On Tue, Apr 29, 2014 at 12:18 PM, Ronnie Sahlberg <sahlb...@google.com> wrote:
> On Mon, Apr 28, 2014 at 5:44 PM, Eric Sunshine <sunsh...@sunshineco.com> 
> wrote:
>> On Mon, Apr 28, 2014 at 6:54 PM, Ronnie Sahlberg <sahlb...@google.com> wrote:
>>> Update replace.c to use ref transactions for updates.
>>> Signed-off-by: Ronnie Sahlberg <sahlb...@google.com>
>>> ---
>>>  builtin/replace.c | 14 ++++++++------
>>>  1 file changed, 8 insertions(+), 6 deletions(-)
>>> diff --git a/builtin/replace.c b/builtin/replace.c
>>> index b62420a..b037b29 100644
>>> --- a/builtin/replace.c
>>> +++ b/builtin/replace.c
>>> @@ -129,7 +129,8 @@ static int replace_object(const char *object_ref, const 
>>> char *replace_ref,
>>>         unsigned char object[20], prev[20], repl[20];
>>>         enum object_type obj_type, repl_type;
>>>         char ref[PATH_MAX];
>>> -       struct ref_lock *lock;
>>> +       struct ref_transaction *transaction;
>>> +       struct strbuf err = STRBUF_INIT;
>>>         if (get_sha1(object_ref, object))
>>>                 die("Failed to resolve '%s' as a valid ref.", object_ref);
>>> @@ -157,11 +158,12 @@ static int replace_object(const char *object_ref, 
>>> const char *replace_ref,
>>>         else if (!force)
>>>                 die("replace ref '%s' already exists", ref);
>>> -       lock = lock_any_ref_for_update(ref, prev, 0, NULL);
>>> -       if (!lock)
>>> -               die("%s: cannot lock the ref", ref);
>>> -       if (write_ref_sha1(lock, repl, NULL) < 0)
>>> -               die("%s: cannot update the ref", ref);
>>> +       transaction = ref_transaction_begin();
>>> +       if (!transaction ||
>>> +           ref_transaction_update(transaction, ref, repl, prev,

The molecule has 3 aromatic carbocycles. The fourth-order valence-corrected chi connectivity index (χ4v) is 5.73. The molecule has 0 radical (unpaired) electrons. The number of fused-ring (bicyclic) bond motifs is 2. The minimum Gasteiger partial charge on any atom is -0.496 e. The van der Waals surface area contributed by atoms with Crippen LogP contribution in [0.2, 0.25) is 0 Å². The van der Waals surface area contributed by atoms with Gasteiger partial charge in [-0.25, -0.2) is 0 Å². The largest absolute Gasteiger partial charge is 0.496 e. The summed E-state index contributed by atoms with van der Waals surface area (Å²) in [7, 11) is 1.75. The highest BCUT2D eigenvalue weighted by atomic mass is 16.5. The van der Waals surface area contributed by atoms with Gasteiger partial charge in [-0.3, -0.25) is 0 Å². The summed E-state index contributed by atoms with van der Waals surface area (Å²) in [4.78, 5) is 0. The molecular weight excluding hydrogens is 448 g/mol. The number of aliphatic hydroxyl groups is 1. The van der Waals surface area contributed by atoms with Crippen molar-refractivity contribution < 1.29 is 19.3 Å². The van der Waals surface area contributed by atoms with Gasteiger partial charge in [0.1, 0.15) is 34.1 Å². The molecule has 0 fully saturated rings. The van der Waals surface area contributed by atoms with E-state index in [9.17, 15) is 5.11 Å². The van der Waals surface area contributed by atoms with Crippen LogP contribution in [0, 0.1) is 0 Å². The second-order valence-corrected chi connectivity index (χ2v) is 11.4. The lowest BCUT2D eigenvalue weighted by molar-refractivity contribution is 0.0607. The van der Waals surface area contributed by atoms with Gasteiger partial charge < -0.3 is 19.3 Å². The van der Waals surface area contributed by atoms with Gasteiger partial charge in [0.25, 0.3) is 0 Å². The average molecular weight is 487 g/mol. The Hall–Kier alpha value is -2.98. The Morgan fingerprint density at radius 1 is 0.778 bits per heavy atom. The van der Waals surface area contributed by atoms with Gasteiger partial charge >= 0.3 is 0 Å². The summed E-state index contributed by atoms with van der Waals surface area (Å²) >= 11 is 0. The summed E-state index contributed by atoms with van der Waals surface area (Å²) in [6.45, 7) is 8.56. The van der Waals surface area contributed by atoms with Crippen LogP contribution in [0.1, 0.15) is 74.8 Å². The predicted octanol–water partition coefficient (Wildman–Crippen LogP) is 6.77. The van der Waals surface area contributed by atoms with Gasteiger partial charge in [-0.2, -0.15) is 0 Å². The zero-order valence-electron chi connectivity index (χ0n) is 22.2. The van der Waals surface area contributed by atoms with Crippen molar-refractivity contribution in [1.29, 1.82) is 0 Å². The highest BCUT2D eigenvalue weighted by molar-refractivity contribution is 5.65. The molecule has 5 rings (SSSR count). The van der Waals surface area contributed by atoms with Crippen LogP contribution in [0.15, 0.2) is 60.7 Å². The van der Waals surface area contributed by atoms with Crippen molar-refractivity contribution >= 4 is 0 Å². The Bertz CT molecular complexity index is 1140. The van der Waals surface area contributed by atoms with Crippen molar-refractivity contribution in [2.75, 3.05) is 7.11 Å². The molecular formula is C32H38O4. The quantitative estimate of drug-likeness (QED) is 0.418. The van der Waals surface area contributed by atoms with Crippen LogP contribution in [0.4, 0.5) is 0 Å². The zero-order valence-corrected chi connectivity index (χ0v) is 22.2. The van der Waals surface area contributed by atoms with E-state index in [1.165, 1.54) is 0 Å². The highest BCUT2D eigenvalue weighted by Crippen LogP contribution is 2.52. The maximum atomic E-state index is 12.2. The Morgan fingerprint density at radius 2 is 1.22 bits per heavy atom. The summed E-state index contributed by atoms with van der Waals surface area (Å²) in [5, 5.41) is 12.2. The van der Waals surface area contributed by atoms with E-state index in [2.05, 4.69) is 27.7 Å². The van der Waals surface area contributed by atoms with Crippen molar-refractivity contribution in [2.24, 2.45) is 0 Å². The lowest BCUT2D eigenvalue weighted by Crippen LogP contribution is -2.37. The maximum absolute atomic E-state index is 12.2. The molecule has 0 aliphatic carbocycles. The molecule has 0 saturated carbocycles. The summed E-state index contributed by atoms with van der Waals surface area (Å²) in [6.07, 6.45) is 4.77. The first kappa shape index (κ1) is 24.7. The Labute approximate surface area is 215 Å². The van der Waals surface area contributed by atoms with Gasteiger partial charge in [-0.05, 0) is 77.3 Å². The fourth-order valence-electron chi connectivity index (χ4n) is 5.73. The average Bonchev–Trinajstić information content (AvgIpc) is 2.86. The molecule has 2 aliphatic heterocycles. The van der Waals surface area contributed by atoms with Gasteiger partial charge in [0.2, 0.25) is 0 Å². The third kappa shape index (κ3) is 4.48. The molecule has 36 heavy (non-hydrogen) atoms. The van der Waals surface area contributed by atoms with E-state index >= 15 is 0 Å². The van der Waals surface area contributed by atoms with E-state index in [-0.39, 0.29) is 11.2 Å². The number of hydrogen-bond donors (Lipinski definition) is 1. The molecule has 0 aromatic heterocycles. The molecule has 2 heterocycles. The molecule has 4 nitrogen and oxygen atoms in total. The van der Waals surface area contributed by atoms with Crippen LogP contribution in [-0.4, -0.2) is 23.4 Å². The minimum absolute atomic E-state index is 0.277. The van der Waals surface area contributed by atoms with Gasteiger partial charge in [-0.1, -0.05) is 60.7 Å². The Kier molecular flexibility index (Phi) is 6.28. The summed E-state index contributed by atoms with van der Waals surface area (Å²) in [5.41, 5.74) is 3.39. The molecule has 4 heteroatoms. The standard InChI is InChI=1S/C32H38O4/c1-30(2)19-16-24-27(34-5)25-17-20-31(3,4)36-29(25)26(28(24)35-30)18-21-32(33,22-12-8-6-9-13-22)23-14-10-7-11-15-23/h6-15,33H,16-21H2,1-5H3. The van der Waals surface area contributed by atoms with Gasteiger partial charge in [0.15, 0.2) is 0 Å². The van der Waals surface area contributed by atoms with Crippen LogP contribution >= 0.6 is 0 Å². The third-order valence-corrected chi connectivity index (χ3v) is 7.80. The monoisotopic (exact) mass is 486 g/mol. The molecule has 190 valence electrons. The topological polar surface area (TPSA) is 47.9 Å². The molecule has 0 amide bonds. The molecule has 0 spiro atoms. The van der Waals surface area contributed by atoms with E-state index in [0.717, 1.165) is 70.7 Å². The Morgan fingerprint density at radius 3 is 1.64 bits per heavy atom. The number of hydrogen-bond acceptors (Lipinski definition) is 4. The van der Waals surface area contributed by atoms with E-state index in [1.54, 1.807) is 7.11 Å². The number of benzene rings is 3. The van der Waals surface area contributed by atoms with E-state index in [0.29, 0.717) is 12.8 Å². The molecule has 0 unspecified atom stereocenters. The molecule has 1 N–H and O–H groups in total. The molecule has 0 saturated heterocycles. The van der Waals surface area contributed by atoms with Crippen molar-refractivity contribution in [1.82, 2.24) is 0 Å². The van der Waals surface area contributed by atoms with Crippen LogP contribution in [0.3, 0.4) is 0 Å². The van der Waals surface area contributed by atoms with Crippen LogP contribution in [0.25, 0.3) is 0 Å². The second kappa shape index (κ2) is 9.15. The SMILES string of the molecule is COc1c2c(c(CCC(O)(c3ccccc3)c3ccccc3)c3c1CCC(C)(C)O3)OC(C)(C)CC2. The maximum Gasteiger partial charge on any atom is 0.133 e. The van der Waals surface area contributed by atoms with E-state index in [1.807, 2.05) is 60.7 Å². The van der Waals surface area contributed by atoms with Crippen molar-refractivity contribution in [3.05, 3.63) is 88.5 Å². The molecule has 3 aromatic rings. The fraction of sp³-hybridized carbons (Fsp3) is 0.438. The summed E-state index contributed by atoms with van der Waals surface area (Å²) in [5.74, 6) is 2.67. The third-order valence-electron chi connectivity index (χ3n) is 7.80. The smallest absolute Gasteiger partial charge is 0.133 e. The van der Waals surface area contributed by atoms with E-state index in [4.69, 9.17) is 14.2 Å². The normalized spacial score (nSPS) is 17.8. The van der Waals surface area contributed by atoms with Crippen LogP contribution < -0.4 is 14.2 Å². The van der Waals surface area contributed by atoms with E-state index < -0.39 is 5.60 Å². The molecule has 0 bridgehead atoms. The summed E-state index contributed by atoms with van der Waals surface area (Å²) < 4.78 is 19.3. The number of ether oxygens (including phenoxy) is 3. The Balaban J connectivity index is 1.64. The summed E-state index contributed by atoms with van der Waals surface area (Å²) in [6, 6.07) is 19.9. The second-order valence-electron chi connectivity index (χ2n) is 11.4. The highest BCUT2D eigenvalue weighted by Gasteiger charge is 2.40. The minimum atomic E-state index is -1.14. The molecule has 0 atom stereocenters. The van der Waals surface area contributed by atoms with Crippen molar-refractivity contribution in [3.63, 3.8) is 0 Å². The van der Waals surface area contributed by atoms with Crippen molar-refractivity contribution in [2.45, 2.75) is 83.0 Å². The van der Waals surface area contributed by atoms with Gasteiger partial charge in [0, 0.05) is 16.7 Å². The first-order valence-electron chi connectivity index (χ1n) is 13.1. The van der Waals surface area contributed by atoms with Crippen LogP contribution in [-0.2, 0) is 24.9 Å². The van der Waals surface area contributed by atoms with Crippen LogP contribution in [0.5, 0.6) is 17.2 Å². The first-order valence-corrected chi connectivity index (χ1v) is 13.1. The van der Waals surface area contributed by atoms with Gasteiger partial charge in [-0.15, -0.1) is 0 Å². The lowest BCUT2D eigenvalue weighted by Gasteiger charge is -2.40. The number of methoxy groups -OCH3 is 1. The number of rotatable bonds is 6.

>>> +                                  0, !is_null_sha1(prev)) ||
>>> +           ref_transaction_commit(transaction, NULL, &err))
>>> +               die(_("%s: failed to replace ref: %s"), ref, err.buf);
>> Even though 'err' will be empty after this conditional, would
>> strbuf_release(&err) here be warranted to future-proof it? Today's
>> implementation of strbuf will not have allocated any memory, but
>> perhaps a future change might pre-allocate (unlikely though that is),
>> which would leak here.
> I have no strong feelings either way.
> A previous patch got a comment to remove a strbuf_release() because we
> knew in that
> code path that the string would be empty and thus the call was superfluous.

Indeed, I realized later that the reason I gave for possibly adding
the strbuf_release() was effectively bogus. Code throughout the
project ignores strbuff_release() when it is obvious that the strbuf
hasn't been used. Such code looks like this:

func() {
    struct strbuf foo = STRBUF_INIT;
    ...code not touching 'foo'...
    if (...)
    ...code touching 'foo'...

At the point of early return, it's obvious at a glance that no content
has been added to 'foo'.

It was only a little while ago that I came to understand why the code
in this patch bothered me:

func() {
    struct strbuf foo = STRBUF_INIT;
    if (bar(&foo))
    ...return or fall off end without releasing 'foo'...

The problem is that it's not so easy to see that it's safe to "leak"
the strbuf without detouring through the documentation of bar() and
possibly its implementation as well, before finally resuming the
reading of func(). That extra cost of having to study bar() will
likely be paid by most readers of func() who are concerned about the
missing strbuf_release(). The cognitive burden is greater.

> So one for and one against so far.
> I will leave as is until there is more consensus.

Fair enough. The fact that the variable is named 'err' in this case
might be enough to allow one to infer, without detouring through
bar(), that the missing strbuf_release() is intentional.
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